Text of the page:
Fortunately, my funk didn't last long and my hubby is still alive and kicking (...himself for marrying a running addict??). I only had to make it through three (tedious) days at work before I was off for another adventure. This time it was Hood to Coast, a 199 mile (this year 201 - more later) 12 person relay. Our team was the Salty Sistas. Despite our gangsta spelling of the team name, the only thing keeping us from being the pastiest group of white girls you will ever find is our token Asian! But then I was pretty much the only one on the team that seemed to find this amusing. Fortunately, there was plenty else for amusement.

Van 1-Ready to Rock

Sistas in the Hood...Mt. Hood
 Due to re-organization this year, we got a pretty early start time at 1:30 on Friday. The good news was that we had LOTs of slow teams around us to keep us motivated. I passed 102 (to my best count) people on my three legs alone (and was passed once by a guy who completely decimated me while I was doing 6:20's). The bad news is that we really had no idea where we were in comparison to our competition, so really all we could do was go out and run.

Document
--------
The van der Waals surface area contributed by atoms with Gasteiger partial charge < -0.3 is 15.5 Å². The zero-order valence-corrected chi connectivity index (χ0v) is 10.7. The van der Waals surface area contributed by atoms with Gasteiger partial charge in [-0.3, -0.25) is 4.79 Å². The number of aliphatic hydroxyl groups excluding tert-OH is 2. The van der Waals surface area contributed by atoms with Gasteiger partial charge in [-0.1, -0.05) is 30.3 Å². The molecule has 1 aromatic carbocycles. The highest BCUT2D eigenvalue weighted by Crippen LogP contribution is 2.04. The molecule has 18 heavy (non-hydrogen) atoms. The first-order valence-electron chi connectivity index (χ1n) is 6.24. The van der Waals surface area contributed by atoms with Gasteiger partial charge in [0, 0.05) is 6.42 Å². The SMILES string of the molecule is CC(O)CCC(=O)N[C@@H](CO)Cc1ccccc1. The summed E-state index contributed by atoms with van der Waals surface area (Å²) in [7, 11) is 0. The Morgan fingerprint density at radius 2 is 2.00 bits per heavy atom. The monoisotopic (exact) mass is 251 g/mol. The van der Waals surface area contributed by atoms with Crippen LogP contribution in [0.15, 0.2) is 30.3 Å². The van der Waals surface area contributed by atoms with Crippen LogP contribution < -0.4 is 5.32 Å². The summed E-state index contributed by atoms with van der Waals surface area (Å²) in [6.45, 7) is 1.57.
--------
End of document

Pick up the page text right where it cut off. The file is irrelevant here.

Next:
I had leg 5/17/29. My first leg was 6.1 miles with a 2.5 mile uphill finish. Total weenie of a hill, especially after being in the Rockies for a week, but it was in the heat of the day and I could feel the leg fatigue. I totally died and was about a minute slower than projected (40:41). And then right as I finished with my legs feeling fried, we learned there was a tire fire at Les Schwab and 1.7 miles was being added to the course, all in leg 17, bringing the distance to 8.82 miles, a whopper by Hood to Coast Standards. But it was super flat (until the detour at least) and the night temps were very pleasant, so I was able to get some good leg turnover and I felt much better (except for when Mr. Speed Demon went past) for a 56:35 (6:25). My last leg was a 650' gain over 3.6 miles followed by 2.5 down. My projected time had me at 6:40 pace, but I was more like 7:10 on the up. I didn't think it was looking good. But the downhill was the perfect spin your wheels and let it rip grade, plus I was anxious to be done, so I hit two sub 5:30 miles and came in under pace! Yeah, that was fun! But I was so glad to be done. It is a fun event, but there was A LOT of traffic at the second van exchange and we only got in with about an hour to spare which didn't allow much time for sleeping. The three legs of running are hard, but the most draining part of this event is the lack of sleep and lack of decent food!
Lisa, Nikol, Evey, Jenni,Kari, Debbie,me, Denise,Mariko, Judy, Terra and Tonya
Time to be silly!

After Tonya finished the final leg for our van we headed to the beach. Soon after checking in to the hotels, showering and getting some food, we found out Run With Paula, our closest competition in the women's sub-masters category, had finished in 24:18 and our last runner had set off to do 5 miles at 23:22. In the bag! However, Minnesota's Babba Yaga threw down with a 22 hour finish, leaving us in second for sub-master's and third fastest women's team time overall.